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Foundations of Language Processing

Languages, formal or natural, permeate our intellectual and practical lives. When agents, computer or human, wish to communicate something, they must encode it in some type of language. We study how languages can be processed based on their structure, and how their semantics or meaning can be extracted.

Languages are typically defined by syntactic rules or well-formedness constraints, and their sentences are commonly associated with some type of semantics or meaning. Moreover, language is usually embedded in the context of other information-bearing content. Perhaps the most obvious example is video, where language appears in the form of text (subtitles) and speech, but there is also visual content and there may be metadata embedded in the video.

The research group Foundations of Language Processing studies the theoretical and practical aspects of representing language on computers, and its interconnection with other sources of information. The work of the group spans from the theoretical analysis of formal languages as a theoretical basis for XML and linguistic applications to the study, practical implementation, and application of multimodal media analysis.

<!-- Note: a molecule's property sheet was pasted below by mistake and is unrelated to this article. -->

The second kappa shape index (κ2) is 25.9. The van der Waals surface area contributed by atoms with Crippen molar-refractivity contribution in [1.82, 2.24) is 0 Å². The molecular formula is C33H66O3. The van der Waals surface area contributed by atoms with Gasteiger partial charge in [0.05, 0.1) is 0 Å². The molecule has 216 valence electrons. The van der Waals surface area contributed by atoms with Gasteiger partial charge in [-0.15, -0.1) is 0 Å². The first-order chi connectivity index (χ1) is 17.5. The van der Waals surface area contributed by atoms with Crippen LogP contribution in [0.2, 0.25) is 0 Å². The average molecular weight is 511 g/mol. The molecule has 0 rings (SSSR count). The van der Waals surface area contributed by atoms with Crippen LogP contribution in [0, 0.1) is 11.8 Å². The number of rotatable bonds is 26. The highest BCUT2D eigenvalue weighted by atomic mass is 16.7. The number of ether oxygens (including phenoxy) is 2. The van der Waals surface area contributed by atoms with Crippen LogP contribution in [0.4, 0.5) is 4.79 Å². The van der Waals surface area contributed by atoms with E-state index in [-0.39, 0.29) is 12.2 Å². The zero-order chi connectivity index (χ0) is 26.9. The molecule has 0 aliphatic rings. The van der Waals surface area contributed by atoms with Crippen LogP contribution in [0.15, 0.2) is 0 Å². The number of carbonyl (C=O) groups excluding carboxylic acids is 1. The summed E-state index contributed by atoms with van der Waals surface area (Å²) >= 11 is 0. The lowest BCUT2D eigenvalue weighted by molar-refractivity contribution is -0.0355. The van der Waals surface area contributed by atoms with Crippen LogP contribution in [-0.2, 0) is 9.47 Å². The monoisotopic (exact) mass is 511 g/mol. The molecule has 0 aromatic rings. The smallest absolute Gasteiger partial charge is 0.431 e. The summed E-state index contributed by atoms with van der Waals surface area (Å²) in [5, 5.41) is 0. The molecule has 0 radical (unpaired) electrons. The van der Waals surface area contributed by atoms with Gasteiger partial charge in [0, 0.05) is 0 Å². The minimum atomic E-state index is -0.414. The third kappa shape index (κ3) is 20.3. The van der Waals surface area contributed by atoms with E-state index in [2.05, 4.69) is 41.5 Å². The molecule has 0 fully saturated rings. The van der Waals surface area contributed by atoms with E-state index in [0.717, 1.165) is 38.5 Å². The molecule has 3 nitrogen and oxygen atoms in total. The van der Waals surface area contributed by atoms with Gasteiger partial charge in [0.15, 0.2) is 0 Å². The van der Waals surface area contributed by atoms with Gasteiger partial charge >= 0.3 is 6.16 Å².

Research leader

Suna Bensch
Associate professor
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Henrik Björklund
Associate professor
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Johanna Björklund
Associate professor
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Projects
Projects

Projects run by Foundations of Language Processing.

Publications
Publications

Publications by Foundations of Language Processing.

News

Codemill planning for a stock market launch
Published: 10 Feb, 2020

"We are aiming for the Nasdaq First North Growth Market,” says Johanna Björklund, co-founder and researcher.

Strong participation in the WASP winter conference
Published: 04 Feb, 2020

Umeå University is a partner university within WASP, Sweden's largest individual research program ever.

AI’s impact on UN sustainable goals
Published: 14 Jan, 2020

AI can help – as well as hinder – sustainable development worldwide.

Students explore how AI can help sick children
Published: 20 Dec, 2019

Students explore if artificial intelligence can be a support for sick children.

Diego Calvanese honored as ACM Fellow
Published: 19 Dec, 2019

Diego Calvanese, visiting Professor at the Department of Computing Science, has been named ACM Fellow.